by Andrea Slawson

Reggie McNeal wrote “Christian leaders who stay online with Jesus are shaped by the heart of God.”¹ This is the passion and goal of every Christian leader. The leader who is in communication with and submission to God achieves this goal. This communication and submission “grows out of a secure relationship grounded in love.”² To do this one must be in prayer. Moreover, we must have “regular contemplation on the mysterious and gracious works of God.”³ Contemplation reminds us God is in control and “grounds us in the grace that actually empowers us to serve.”4 To contemplate is to seek until we have found the answer to the mystery that is God.

Contemplation as a Leadership Essential

Contemplation is not a word that appears in the Bible, but throughout the Bible it can be found. It is aligning our thoughts with the One who created us for the calling we are commissioned to follow. Though it is our choice, God will invite us at times to join Him in the work He is doing. Contemplation helps get us through those dry times when we do not see the results we hoped for. It also helps gets us through when people let us down.

The goal of contemplation is to focus and gain deeper understanding of God and His Word, drawing in on an intimacy with Jesus. Taking the time to know the heart of God is what gets leaders through the valleys so they have the energy to climb to the mountain tops. This keeps the leaders’ focus on the Source (God) and not on the problem or task at hand.

Contemplation is Scriptural

Examples of contemplation are all throughout the Bible, especially in the Psalms. David thought about the workings and ways of God and recorded them.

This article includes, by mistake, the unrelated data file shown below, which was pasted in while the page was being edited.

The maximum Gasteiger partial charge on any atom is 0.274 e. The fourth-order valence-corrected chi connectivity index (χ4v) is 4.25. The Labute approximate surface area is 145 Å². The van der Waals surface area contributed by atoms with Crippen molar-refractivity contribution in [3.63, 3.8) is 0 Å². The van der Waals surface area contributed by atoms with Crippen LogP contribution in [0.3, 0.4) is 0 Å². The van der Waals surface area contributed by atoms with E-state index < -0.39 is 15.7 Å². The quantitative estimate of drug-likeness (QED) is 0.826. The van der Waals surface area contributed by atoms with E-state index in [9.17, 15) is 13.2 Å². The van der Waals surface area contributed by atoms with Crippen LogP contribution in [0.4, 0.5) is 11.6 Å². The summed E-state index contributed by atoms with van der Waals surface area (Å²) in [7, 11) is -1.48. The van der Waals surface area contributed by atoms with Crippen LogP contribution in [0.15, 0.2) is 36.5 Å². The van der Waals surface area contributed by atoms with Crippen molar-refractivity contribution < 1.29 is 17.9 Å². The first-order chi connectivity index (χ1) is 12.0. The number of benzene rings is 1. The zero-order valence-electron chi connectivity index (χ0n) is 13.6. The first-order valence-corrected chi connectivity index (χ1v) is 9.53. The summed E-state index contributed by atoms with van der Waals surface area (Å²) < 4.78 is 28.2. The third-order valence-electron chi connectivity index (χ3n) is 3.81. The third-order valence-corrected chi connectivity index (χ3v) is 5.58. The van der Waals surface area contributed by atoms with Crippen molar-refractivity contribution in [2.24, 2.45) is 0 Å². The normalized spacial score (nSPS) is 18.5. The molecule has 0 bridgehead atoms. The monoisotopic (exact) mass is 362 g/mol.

But his delight is in the law of the Lord, and in His law he meditates day and night.” – Psalm 1:2

Great are the works of the Lord, they are studied by all who delight in them.” – Psalm 111:12

Contemplation is the response of a leader’s heart to an invitation from God to know Him deeper and better. It deepens the desires of one’s heart to have more intimacy with and knowledge of God. Proverbs 8:17 says, “I love those who love me, and those who seek me diligently will find me.”

Contemplation is Intentional

Contemplation is putting God above any other thing or relationship. It is intentional. It is a place where our will meets the will of our Father and those two become one. This is where God would like all His children to dwell. This is where the leader stops seeking and starts experiencing a true relationship with their Creator. It is giving your whole self to God so that He can be free to speak to the heart and have the Spirit work completely through you. A leader that allows this to happen is one that is in touch with God. This person is led by the Spirit and effective for the furtherance of the Kingdom.

Contemplation Keeps the Leader Grounded

Whether in prayer or just keeping our focus intentionally on God, contemplation keeps leaders from being pulled all over the place. “Contemplative prayer keeps us home, rooted and safe, even when we are on the road, moving from place to place.”5 Contemplative prayer keeps us grounded in a home, in God’s presence, where there is love and peace. This home is where leaders find the source of the intimate relationship with Jesus that they need. Through prayer and the Word, God guides them in their advice and counsel of those who follow them.

Contemplation is All About God

Through contemplation we find that it is not about us but all about God. He is the beginning and the end. He is in total control. When we seek and find Him we can begin to understand the ways and workings of God. Leaders who want to lead with God in control must have an attention and focus beyond what we know. God wants a deep intimate relationship with His people and calls us near, “Who is he who will devote himself to be close to me?” (Jeremiah 30:21) He also tells us that He will come near to us (James 4:8). Contemplation is the discipline of seeking and finding God. Spirit-led leaders who dwell in this place give up control and let God work through them.


¹ Reggie McNeal, A Work of Heart: Understanding How God Shapes Spiritual Leaders. (San Francisco: Jossey-Bass Publishers, 2000), 65.

² Ibid, 64.

³ Amber Riggs, 10 Qualities of Influential Leaders(, 2017)

4 Ibid.

5 Henri J.M Nouwen, In the Name of Jesus: Reflection on Christian Leadership. (USA, The Crossroad, 1989), 43.